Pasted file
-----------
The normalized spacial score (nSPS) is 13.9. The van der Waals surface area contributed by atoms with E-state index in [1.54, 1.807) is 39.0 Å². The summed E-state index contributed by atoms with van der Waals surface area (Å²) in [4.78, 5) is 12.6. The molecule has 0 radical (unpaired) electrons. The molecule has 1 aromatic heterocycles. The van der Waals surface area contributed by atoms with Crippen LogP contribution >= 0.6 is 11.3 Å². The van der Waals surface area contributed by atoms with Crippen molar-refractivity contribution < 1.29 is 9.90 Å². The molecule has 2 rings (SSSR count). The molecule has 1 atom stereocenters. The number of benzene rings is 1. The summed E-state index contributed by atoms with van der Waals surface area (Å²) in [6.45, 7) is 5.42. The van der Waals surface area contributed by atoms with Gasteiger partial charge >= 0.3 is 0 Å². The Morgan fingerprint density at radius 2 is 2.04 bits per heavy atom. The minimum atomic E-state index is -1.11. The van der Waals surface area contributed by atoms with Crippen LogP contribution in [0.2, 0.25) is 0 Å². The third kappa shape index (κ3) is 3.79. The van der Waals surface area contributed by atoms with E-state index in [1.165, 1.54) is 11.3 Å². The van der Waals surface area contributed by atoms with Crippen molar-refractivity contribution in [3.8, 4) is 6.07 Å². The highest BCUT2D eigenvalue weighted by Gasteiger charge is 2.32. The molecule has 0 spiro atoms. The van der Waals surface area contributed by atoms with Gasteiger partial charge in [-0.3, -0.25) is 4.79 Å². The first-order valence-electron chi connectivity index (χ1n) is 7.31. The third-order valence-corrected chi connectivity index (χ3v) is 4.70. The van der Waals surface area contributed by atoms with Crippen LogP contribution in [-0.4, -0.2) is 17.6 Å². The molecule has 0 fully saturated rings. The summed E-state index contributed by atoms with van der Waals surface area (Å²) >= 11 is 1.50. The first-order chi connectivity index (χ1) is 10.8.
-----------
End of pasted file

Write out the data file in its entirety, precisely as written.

The normalized spacial score (nSPS) is 13.9. The van der Waals surface area contributed by atoms with E-state index in [1.54, 1.807) is 39.0 Å². The summed E-state index contributed by atoms with van der Waals surface area (Å²) in [4.78, 5) is 12.6. The molecule has 0 radical (unpaired) electrons. The molecule has 1 aromatic heterocycles. The van der Waals surface area contributed by atoms with Crippen LogP contribution >= 0.6 is 11.3 Å². The van der Waals surface area contributed by atoms with Crippen molar-refractivity contribution < 1.29 is 9.90 Å². The molecule has 2 rings (SSSR count). The molecule has 1 atom stereocenters. The number of benzene rings is 1. The summed E-state index contributed by atoms with van der Waals surface area (Å²) in [6.45, 7) is 5.42. The van der Waals surface area contributed by atoms with Gasteiger partial charge >= 0.3 is 0 Å². The Morgan fingerprint density at radius 2 is 2.04 bits per heavy atom. The minimum atomic E-state index is -1.11. The van der Waals surface area contributed by atoms with Crippen LogP contribution in [0.2, 0.25) is 0 Å². The third kappa shape index (κ3) is 3.79. The van der Waals surface area contributed by atoms with E-state index in [1.165, 1.54) is 11.3 Å². The van der Waals surface area contributed by atoms with Crippen molar-refractivity contribution in [3.8, 4) is 6.07 Å². The highest BCUT2D eigenvalue weighted by Gasteiger charge is 2.32. The molecule has 0 spiro atoms. The van der Waals surface area contributed by atoms with Gasteiger partial charge in [-0.3, -0.25) is 4.79 Å². The first-order valence-electron chi connectivity index (χ1n) is 7.31. The third-order valence-corrected chi connectivity index (χ3v) is 4.70. The van der Waals surface area contributed by atoms with Crippen LogP contribution in [-0.4, -0.2) is 17.6 Å². The molecule has 0 fully saturated rings. The summed E-state index contributed by atoms with van der Waals surface area (Å²) >= 11 is 1.50. The first-order chi connectivity index (χ1) is 10.8.